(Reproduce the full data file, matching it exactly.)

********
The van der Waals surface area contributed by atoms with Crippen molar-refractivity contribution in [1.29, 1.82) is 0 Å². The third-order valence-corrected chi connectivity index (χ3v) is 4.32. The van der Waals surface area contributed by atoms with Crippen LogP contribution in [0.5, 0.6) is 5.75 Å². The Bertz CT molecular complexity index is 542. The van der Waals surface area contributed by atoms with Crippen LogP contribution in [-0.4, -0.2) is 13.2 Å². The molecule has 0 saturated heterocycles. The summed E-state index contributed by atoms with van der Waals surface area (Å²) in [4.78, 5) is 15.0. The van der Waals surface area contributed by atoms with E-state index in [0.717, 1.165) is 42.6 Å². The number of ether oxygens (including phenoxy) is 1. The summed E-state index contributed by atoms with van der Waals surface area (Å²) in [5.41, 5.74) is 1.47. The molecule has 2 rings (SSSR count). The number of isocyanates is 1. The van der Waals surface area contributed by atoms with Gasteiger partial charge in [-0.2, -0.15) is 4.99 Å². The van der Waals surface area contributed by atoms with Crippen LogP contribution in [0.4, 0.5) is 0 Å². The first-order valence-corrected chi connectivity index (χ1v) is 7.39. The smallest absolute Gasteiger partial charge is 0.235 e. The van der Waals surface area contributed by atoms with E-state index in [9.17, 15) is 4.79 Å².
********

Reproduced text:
The van der Waals surface area contributed by atoms with Crippen molar-refractivity contribution in [1.29, 1.82) is 0 Å². The third-order valence-corrected chi connectivity index (χ3v) is 4.32. The van der Waals surface area contributed by atoms with Crippen LogP contribution in [0.5, 0.6) is 5.75 Å². The Bertz CT molecular complexity index is 542. The van der Waals surface area contributed by atoms with Crippen LogP contribution in [-0.4, -0.2) is 13.2 Å². The molecule has 0 saturated heterocycles. The summed E-state index contributed by atoms with van der Waals surface area (Å²) in [4.78, 5) is 15.0. The van der Waals surface area contributed by atoms with E-state index in [0.717, 1.165) is 42.6 Å². The number of ether oxygens (including phenoxy) is 1. The summed E-state index contributed by atoms with van der Waals surface area (Å²) in [5.41, 5.74) is 1.47. The molecule has 2 rings (SSSR count). The number of isocyanates is 1. The van der Waals surface area contributed by atoms with Gasteiger partial charge in [-0.2, -0.15) is 4.99 Å². The van der Waals surface area contributed by atoms with Crippen LogP contribution in [0.4, 0.5) is 0 Å². The first-order valence-corrected chi connectivity index (χ1v) is 7.39. The smallest absolute Gasteiger partial charge is 0.235 e. The van der Waals surface area contributed by atoms with E-state index in [9.17, 15) is 4.79 Å².